Vim as a Programming Editor in Ubuntu

vimVim (Vi Improved) is a very famous text editor. Vim, which is a terminal-based application, can run on many operating systems. It is free and open-source.

Even though there are many GUI-based text editor, like Geany, Code::Blocks, Dev-C++, etc., Vim is still very popular among programmer communities. That is mainly because of Vim’s efficient and unique set of commands. If you have mastered the basic commands, you surely can type and edit faster than your friends!

In this post I would like to share how I install it in Ubuntu.


To try using Vim, install a package named vim.

$ sudo apt-get install vim

For the first-time users, the commands in Vim may be considered difficult. Unlike other text editors, Vim operates in several modes, some of them are insert mode, normal mode, and visual mode. Don’t worry, there are many tutorials that can teach you the fundamental commands of Vim. There is also a handy built-in tutorial, called vimtutor. It is a text-based interactive Vim tutorial. Just run vimtutor in the terminal. You will grasp the basic commands quickly.

As Programming Editor

Because of its fast typing and editing experience, many programmers use Vim as their main editor. Vim has several standard interface settings to programmers, such as syntax highlighting, line numbering, etc. You have to enable the desired settings manually in a configuration file name .vimrc (notice the period in the beginning). Now, create the file and save it in your home directory, and type these into the file:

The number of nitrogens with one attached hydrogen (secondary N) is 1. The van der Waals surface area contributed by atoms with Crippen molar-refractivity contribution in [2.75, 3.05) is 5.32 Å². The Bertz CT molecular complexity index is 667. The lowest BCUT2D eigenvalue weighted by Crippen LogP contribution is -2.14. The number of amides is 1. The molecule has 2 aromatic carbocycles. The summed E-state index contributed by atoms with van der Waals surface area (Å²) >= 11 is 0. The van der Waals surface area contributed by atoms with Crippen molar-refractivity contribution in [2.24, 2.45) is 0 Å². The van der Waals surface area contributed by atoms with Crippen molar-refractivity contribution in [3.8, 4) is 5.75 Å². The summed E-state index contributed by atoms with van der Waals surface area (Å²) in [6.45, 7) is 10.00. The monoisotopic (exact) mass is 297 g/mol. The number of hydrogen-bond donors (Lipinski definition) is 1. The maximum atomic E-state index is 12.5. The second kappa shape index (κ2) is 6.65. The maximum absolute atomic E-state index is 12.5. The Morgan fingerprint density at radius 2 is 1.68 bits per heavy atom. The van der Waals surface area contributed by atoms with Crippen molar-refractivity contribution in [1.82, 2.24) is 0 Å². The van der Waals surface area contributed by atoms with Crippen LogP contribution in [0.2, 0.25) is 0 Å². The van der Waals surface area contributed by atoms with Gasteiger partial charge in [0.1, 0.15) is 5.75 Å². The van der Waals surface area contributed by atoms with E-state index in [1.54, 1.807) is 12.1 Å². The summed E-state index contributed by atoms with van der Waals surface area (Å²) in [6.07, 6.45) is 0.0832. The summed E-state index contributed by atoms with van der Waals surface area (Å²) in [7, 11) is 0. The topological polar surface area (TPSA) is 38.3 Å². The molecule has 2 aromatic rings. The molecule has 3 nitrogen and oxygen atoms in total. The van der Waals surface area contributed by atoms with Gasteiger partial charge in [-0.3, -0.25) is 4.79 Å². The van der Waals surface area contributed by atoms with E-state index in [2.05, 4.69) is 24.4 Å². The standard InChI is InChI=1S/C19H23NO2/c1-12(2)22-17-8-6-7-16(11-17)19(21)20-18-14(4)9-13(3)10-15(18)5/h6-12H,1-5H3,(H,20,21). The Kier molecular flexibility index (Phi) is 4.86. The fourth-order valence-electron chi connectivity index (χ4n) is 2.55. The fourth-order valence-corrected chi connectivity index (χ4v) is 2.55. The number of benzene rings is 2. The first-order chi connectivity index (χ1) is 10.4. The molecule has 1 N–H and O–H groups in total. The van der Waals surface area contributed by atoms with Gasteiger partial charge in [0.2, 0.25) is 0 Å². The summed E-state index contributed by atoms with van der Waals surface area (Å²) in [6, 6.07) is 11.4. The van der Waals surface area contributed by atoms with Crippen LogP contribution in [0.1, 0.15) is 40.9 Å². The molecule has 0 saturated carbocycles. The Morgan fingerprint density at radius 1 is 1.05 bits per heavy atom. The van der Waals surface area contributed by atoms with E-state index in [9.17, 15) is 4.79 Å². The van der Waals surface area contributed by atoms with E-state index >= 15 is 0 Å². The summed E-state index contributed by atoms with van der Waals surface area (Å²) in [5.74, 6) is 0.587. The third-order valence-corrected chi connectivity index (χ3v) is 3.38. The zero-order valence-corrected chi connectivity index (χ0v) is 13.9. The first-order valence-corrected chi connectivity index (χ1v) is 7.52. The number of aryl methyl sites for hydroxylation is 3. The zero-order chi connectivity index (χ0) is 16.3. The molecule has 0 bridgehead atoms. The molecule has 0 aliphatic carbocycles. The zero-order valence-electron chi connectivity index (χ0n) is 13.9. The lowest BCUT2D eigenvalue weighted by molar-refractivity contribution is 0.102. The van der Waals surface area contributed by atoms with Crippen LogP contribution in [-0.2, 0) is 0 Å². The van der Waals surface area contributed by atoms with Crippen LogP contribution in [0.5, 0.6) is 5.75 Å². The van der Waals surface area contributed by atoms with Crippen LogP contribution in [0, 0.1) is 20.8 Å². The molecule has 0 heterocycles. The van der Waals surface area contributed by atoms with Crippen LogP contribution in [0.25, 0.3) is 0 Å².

set nocp ts=4 sw=4 noet ai cin bs=2 cb=unnamed
set number ruler wrap autoread showcmd showmode fdm=marker nobackup
syntax on
filetype on

The standard settings have been applied. You can code in Vim comfortably now. Other settings are also available; you may refer to Vim documentation.

One-Click Compilation

If you use other GUI-based programming editor like Geany, you can compile and run your code in one click, i.e. using F9 and F5. This is more efficient than typing the compiler command manually in the terminal. You can obtain the same effect in Vim, by defining a mapping from keys to commands. Append this to ~/.vimrc:

set makeprg=g++\ -o\ \"%:p:r\"\ \"%:p\"
map <F9> :w<CR>:!clear<CR>:make<CR>
imap <F9> <ESC>:w<CR>:!clear<CR>:make<CR>
map <F5> :!clear<CR>:!%:p:r<CR>

Note that this is for C++ language only.

Further References

After making Vim your favorite editor, the next step is to deeply master the Vim commands to gain other Vim benefits. You may read these articles.

Ready to convert to using Vim?

About Ashar Fuadi

Ashar Fuadi is a competitive programmer from University of Indonesia. He loves to code, especially for TopCoder SRM, Codeforces, and ICPC.
Follow Ashar on Google+ and Twitter.


  1. imap <Tab> <c-n>
    is something Ive found useful. Uses tab instead of Ctrl-N for auto-completion.

  2. Fushar bro..may be this line ( set makeprg=g++ -o “%:p:r” “%:p”) will be (datline+ ./”%:p”). Will you plz check bro.

    • Hi Shaheen,

      The line should have been (set makeprg=g++\ -o\ \”%:p:r\”\ \”%:p\”). I have fixed the post.

      Why do you add ./%:p? The current .vimrc works for me.

Speak Your Mind